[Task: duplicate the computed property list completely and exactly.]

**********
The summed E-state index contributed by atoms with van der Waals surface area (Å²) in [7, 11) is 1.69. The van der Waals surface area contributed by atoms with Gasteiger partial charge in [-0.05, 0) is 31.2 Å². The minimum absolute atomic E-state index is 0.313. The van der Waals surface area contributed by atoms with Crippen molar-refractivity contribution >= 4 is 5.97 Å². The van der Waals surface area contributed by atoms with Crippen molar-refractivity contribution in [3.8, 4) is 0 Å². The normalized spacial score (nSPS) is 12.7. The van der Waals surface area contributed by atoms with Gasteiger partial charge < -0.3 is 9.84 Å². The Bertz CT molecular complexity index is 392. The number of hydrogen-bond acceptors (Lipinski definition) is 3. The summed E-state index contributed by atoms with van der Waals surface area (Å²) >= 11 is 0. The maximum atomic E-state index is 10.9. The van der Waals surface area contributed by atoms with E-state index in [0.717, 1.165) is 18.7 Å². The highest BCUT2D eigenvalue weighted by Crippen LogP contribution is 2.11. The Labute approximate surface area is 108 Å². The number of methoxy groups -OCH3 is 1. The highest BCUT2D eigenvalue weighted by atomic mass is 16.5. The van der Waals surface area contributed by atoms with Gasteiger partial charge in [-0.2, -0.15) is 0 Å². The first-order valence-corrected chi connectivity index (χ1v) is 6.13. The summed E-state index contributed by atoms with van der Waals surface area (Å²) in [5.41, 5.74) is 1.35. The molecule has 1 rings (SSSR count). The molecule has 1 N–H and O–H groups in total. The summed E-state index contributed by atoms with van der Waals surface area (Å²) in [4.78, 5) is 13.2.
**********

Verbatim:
The summed E-state index contributed by atoms with van der Waals surface area (Å²) in [7, 11) is 1.69. The van der Waals surface area contributed by atoms with Gasteiger partial charge in [-0.05, 0) is 31.2 Å². The minimum absolute atomic E-state index is 0.313. The van der Waals surface area contributed by atoms with Crippen molar-refractivity contribution >= 4 is 5.97 Å². The van der Waals surface area contributed by atoms with Crippen molar-refractivity contribution in [3.8, 4) is 0 Å². The normalized spacial score (nSPS) is 12.7. The van der Waals surface area contributed by atoms with Gasteiger partial charge < -0.3 is 9.84 Å². The Bertz CT molecular complexity index is 392. The number of hydrogen-bond acceptors (Lipinski definition) is 3. The summed E-state index contributed by atoms with van der Waals surface area (Å²) >= 11 is 0. The maximum atomic E-state index is 10.9. The van der Waals surface area contributed by atoms with E-state index in [0.717, 1.165) is 18.7 Å². The highest BCUT2D eigenvalue weighted by Crippen LogP contribution is 2.11. The Labute approximate surface area is 108 Å². The number of methoxy groups -OCH3 is 1. The highest BCUT2D eigenvalue weighted by atomic mass is 16.5. The van der Waals surface area contributed by atoms with Gasteiger partial charge in [-0.2, -0.15) is 0 Å². The first-order valence-corrected chi connectivity index (χ1v) is 6.13. The summed E-state index contributed by atoms with van der Waals surface area (Å²) in [5.41, 5.74) is 1.35. The molecule has 1 rings (SSSR count). The molecule has 1 N–H and O–H groups in total. The summed E-state index contributed by atoms with van der Waals surface area (Å²) in [4.78, 5) is 13.2.